Monday, November 18, 2013

Thoughts on One Sibling's Passing

A few years after my mother passed away, I decided it was not healthy to “recognize” the anniversary of her passing.  You can’t really call it a celebration, but “honoring” and grieving over my mom’s death on the same day in January held me back.  Deciding to celebrate her birthday instead was a very healing decision.  I still note the day she died on my calendar, but over time, it’s simply become a date.  I’ve tried to do the same thing with my brother’s death.

My brother died on November 15…and his funeral was on November 18…exactly three years ago today.  It’s been hard to pass up his “death anniversary” this year because of another death that occurred around this time of year.  John F. Kennedy.  Obviously, the day JFK was shot changed this country, and that’s why we see so much coverage, especially on this 50th anniversary of his death.  Having all the media and the entire country recall the death of one person can’t help but spill over and cause me to think a bit more about my brother’s death than I’d like.  Well, not about his death, but about the void left behind.

My mother’s death devastated me.  I’ve not admitted it before, but I had to take anti-depressants after her death to try to cope.  It turned out the treatment was far more damaging and I had to end up dealing with things on my own, resulting in the realization I mentioned before…to focus on her life and not her death.  Jeff’s death has affected me in a far different manner.  His illness leading to his death was far more painful.  His death was more of a message to me.

I guess we all expect parents to die before us, but most of us never want our mommy or daddy to go away.  (Yes, I have referred to her as “mommy” more so after she died).  It hurts when they’re gone, but it’s the natural progression of things.  But when a sibling dies, a piece of our own soul dies as well.

Jeff’s illness scared me on so many levels.  Having a sibling die forces one to face one’s own mortality.  We’re from the same generation, which means death can come knocking on my door at any time.  I’ll say it again…it scared me.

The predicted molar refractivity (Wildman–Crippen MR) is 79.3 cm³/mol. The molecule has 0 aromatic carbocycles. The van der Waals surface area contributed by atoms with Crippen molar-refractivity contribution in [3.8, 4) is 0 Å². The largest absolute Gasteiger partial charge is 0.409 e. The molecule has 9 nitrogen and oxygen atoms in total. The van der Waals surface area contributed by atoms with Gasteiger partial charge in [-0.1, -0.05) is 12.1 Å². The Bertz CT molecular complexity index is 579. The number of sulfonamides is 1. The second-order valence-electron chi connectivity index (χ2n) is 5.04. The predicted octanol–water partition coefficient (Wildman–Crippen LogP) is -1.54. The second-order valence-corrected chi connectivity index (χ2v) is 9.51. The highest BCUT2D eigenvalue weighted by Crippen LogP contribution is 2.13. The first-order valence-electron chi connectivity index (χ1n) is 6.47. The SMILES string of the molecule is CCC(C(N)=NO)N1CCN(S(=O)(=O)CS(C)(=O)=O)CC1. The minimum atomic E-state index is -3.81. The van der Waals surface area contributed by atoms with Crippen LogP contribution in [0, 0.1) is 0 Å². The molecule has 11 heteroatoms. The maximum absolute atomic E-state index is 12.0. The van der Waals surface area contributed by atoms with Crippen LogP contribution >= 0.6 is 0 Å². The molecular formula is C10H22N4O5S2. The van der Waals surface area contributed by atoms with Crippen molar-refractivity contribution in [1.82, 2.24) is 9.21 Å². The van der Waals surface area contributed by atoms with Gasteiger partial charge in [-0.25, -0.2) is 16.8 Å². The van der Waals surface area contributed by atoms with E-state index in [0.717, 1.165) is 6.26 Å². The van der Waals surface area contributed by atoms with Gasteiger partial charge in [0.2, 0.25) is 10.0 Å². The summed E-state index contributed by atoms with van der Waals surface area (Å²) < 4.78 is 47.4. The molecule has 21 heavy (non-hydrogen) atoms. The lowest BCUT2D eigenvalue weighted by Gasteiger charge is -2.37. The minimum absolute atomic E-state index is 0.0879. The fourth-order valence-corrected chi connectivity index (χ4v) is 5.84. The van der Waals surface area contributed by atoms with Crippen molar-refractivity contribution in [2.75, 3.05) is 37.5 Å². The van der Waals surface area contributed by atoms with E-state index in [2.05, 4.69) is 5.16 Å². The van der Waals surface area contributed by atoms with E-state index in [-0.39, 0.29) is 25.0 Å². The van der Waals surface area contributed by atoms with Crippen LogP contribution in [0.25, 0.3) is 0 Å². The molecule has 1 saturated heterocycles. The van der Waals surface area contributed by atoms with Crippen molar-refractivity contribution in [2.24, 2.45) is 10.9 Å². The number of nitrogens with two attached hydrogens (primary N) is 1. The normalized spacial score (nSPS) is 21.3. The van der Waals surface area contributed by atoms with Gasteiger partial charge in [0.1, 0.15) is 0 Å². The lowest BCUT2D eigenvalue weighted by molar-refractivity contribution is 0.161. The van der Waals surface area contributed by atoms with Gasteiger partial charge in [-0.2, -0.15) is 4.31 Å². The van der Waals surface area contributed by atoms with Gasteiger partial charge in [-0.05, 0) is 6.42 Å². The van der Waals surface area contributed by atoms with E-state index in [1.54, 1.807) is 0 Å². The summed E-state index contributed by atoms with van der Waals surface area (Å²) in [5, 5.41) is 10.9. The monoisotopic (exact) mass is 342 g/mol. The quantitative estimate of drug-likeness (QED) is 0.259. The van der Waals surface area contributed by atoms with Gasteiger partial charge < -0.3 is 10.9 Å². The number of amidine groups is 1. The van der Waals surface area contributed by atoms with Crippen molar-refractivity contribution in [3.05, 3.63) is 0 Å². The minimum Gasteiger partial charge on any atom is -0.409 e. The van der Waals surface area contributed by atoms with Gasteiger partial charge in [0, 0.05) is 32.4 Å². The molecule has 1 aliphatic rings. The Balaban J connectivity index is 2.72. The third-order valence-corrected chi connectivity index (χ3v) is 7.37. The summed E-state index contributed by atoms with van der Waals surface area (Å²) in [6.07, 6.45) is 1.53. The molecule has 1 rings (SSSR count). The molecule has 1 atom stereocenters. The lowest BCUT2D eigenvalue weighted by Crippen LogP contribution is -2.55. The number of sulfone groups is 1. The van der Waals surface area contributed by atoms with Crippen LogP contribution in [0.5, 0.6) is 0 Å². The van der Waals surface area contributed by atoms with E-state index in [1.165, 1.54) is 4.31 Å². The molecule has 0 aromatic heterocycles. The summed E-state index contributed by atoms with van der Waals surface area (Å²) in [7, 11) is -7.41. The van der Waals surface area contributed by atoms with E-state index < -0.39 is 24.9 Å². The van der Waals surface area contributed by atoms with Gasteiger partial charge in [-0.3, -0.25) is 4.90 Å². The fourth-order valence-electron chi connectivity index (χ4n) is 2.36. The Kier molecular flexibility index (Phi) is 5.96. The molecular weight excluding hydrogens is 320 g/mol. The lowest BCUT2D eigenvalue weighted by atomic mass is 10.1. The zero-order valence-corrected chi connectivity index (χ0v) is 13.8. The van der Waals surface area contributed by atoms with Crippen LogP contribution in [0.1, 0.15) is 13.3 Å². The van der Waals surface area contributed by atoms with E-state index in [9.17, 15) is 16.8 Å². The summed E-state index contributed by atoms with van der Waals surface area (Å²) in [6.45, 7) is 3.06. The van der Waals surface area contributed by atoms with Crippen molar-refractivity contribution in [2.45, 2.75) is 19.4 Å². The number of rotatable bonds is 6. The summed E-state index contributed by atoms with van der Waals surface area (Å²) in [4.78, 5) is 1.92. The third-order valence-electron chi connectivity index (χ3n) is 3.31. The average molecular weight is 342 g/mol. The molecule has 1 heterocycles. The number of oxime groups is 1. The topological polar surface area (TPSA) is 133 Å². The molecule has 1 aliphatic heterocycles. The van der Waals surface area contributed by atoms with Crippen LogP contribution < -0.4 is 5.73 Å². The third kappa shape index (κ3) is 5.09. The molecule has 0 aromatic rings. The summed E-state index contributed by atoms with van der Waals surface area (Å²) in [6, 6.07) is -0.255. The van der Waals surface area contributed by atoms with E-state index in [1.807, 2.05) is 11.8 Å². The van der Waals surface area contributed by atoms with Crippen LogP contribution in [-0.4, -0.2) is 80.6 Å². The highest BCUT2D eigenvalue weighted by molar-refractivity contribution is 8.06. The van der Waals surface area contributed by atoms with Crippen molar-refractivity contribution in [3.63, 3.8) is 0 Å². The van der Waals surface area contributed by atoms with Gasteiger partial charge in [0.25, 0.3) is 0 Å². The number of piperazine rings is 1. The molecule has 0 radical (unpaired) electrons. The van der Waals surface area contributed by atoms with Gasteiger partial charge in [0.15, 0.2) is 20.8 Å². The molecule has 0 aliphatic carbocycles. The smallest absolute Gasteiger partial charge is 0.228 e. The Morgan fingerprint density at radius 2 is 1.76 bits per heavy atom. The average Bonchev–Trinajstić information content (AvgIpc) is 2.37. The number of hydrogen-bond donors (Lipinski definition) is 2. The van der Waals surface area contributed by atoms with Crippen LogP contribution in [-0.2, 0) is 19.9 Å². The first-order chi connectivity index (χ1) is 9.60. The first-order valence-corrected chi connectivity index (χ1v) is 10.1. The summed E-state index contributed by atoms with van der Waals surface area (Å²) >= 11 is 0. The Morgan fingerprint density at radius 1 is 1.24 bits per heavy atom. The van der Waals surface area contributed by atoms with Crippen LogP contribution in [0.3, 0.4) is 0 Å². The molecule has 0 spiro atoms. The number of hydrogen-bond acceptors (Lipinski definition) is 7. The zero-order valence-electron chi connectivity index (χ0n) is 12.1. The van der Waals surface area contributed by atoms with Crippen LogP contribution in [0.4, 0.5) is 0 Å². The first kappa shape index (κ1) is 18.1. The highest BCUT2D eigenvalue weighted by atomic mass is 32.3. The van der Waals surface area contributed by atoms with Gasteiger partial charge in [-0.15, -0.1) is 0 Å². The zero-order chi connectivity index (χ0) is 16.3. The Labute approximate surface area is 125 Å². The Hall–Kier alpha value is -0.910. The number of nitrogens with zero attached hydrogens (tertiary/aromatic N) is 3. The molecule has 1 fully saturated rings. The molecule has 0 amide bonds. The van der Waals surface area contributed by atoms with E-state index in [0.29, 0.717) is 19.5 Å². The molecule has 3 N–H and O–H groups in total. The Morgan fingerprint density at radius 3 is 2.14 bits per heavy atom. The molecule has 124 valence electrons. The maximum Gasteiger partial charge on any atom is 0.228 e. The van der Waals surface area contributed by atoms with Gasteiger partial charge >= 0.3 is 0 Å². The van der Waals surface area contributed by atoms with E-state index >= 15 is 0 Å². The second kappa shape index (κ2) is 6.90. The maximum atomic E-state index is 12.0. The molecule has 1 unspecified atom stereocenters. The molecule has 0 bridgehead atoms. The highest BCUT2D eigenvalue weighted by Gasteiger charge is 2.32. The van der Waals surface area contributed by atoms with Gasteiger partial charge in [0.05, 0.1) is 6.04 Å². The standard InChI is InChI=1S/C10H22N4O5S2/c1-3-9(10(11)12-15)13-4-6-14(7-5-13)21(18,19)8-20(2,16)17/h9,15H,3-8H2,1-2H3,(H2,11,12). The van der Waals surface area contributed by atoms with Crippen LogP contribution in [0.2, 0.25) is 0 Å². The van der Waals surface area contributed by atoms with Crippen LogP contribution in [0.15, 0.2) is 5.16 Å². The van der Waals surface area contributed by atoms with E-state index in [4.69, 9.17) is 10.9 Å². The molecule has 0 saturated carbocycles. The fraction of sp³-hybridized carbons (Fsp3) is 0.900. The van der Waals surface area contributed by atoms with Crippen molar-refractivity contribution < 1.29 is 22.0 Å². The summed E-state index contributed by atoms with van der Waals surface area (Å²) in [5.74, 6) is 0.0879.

My brother and I weren’t incredibly close.  We weren’t the types to call daily or to keep in touch with every aspect of our lives.  We were seven years apart in age and that’s an eternity when you’re growing up…and it takes a lot of adulthood to start closing that gap.  We were JUST at that closure when he left.  That hurt.  It’s not his fault…but I felt that a life-long bond that had just formed was brutally ripped apart.  I’ll say it again…it hurt.

And then there was the realization that despite not being stereotypically close, we were indeed close.  So many times after he passed, I thought of calling him to ask about a family member, or to call him to discuss the latest WVU game.  When I would geocache and come across a little adventure I’d want to share, I would start to email him.  But he was gone.  I never knew how much of me was shared with my brother.  And now that was gone.

Every person has a unique relationship with his or her sibling.  My relationship with Jeff is far different that yours with your sibling.  My reaction to his death is different than yours will be…or was.

I’ve mentioned here before that Jeff’s death became an inspiration and that I started this blog and campaign in his honor.  That’s true.  But I also started it out of fear.  I had to know if I was at risk of a similar melanoma diagnosis.  I started it from the hurt because a bond between us was torn, and I hoped the campaign would somehow mend that.  I started it to keep my brother here, at least his memory.  While I receive compliments and assurance from others that I’m carrying out that mission successfully…and that he would be proud, I have so wished that I could hear that from Jeff.

I’m not an overly religious man.  I’m perhaps more spiritual than anything.  I also try not to be sappy.  But on Saturday, November 15 at about three years to the minute of his death, I was walking along the beach with my daughter.  It was a cloudy, gray day.  I looked out over the ocean and I saw a sight that gave me that assurance that Jeff was indeed aware…and was still here in spirit.  I saw a rainbow within the clouds.  (The photo I took doesn’t do it justice…the colors I saw were so vivid and bright)  Yeah, I know it’s a natural phenomenon related to ice crystals and light refraction…I’ve seen it many times before.  But for some reason, this sighting reassured me.  This sight said…everything.  This was Jeff.

I’ve felt scared, hurt and empty.  Now I feel assured and recharged.  November 15 will always be a date to mark the day my brother died.  But it’ll also be merely another day on the calendar…another day t o live.


  1. It's a beautiful picture for a wonderful piece !! Hugs

  2. Thank you for your writings & creating this blog in honor of your brother. I lost my dad in 1996 & my mom in 2003, both suddenly. Then I lost my sister this past summer to melanoma. She didn't even make it one month after her diagnosis. I can relate to everything you said. Losing a sibling is very different and indeed unsettling on so many levels, esp when lost to this aggressive beast. Saying a prayer for you. I'm sure your brother knows how much you love him. God bless.